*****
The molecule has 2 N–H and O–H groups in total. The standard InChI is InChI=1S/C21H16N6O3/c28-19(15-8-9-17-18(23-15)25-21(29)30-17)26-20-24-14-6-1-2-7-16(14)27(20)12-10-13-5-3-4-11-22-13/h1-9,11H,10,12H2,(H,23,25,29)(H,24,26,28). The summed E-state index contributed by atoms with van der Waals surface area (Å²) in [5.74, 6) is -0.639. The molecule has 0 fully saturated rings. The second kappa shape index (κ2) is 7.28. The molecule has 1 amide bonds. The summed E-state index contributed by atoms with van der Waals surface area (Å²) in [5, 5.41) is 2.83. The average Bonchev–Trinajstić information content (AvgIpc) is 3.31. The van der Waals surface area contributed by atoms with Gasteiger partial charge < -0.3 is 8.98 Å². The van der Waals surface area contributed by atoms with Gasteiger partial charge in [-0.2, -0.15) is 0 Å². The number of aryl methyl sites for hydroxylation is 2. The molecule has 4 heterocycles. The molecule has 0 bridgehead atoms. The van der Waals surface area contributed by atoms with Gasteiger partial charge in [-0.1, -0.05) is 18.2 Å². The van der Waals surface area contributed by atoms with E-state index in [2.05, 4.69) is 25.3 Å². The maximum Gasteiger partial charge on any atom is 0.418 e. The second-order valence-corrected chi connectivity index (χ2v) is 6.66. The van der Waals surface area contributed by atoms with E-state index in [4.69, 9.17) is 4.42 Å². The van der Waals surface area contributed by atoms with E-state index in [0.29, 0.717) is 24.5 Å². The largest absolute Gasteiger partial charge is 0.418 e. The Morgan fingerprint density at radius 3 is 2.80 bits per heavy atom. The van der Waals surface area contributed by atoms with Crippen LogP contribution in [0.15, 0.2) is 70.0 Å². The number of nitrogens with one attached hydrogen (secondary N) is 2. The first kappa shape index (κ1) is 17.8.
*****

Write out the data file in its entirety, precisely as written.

The molecule has 2 N–H and O–H groups in total. The standard InChI is InChI=1S/C21H16N6O3/c28-19(15-8-9-17-18(23-15)25-21(29)30-17)26-20-24-14-6-1-2-7-16(14)27(20)12-10-13-5-3-4-11-22-13/h1-9,11H,10,12H2,(H,23,25,29)(H,24,26,28). The summed E-state index contributed by atoms with van der Waals surface area (Å²) in [5.74, 6) is -0.639. The molecule has 0 fully saturated rings. The second kappa shape index (κ2) is 7.28. The molecule has 1 amide bonds. The summed E-state index contributed by atoms with van der Waals surface area (Å²) in [5, 5.41) is 2.83. The average Bonchev–Trinajstić information content (AvgIpc) is 3.31. The van der Waals surface area contributed by atoms with Gasteiger partial charge < -0.3 is 8.98 Å². The van der Waals surface area contributed by atoms with Gasteiger partial charge in [-0.2, -0.15) is 0 Å². The number of aryl methyl sites for hydroxylation is 2. The molecule has 4 heterocycles. The molecule has 0 bridgehead atoms. The van der Waals surface area contributed by atoms with Gasteiger partial charge in [-0.1, -0.05) is 18.2 Å². The van der Waals surface area contributed by atoms with E-state index in [2.05, 4.69) is 25.3 Å². The maximum Gasteiger partial charge on any atom is 0.418 e. The second-order valence-corrected chi connectivity index (χ2v) is 6.66. The van der Waals surface area contributed by atoms with E-state index in [4.69, 9.17) is 4.42 Å². The van der Waals surface area contributed by atoms with E-state index in [0.29, 0.717) is 24.5 Å². The largest absolute Gasteiger partial charge is 0.418 e. The Morgan fingerprint density at radius 3 is 2.80 bits per heavy atom. The van der Waals surface area contributed by atoms with Crippen LogP contribution in [0.15, 0.2) is 70.0 Å². The number of nitrogens with one attached hydrogen (secondary N) is 2. The first kappa shape index (κ1) is 17.8.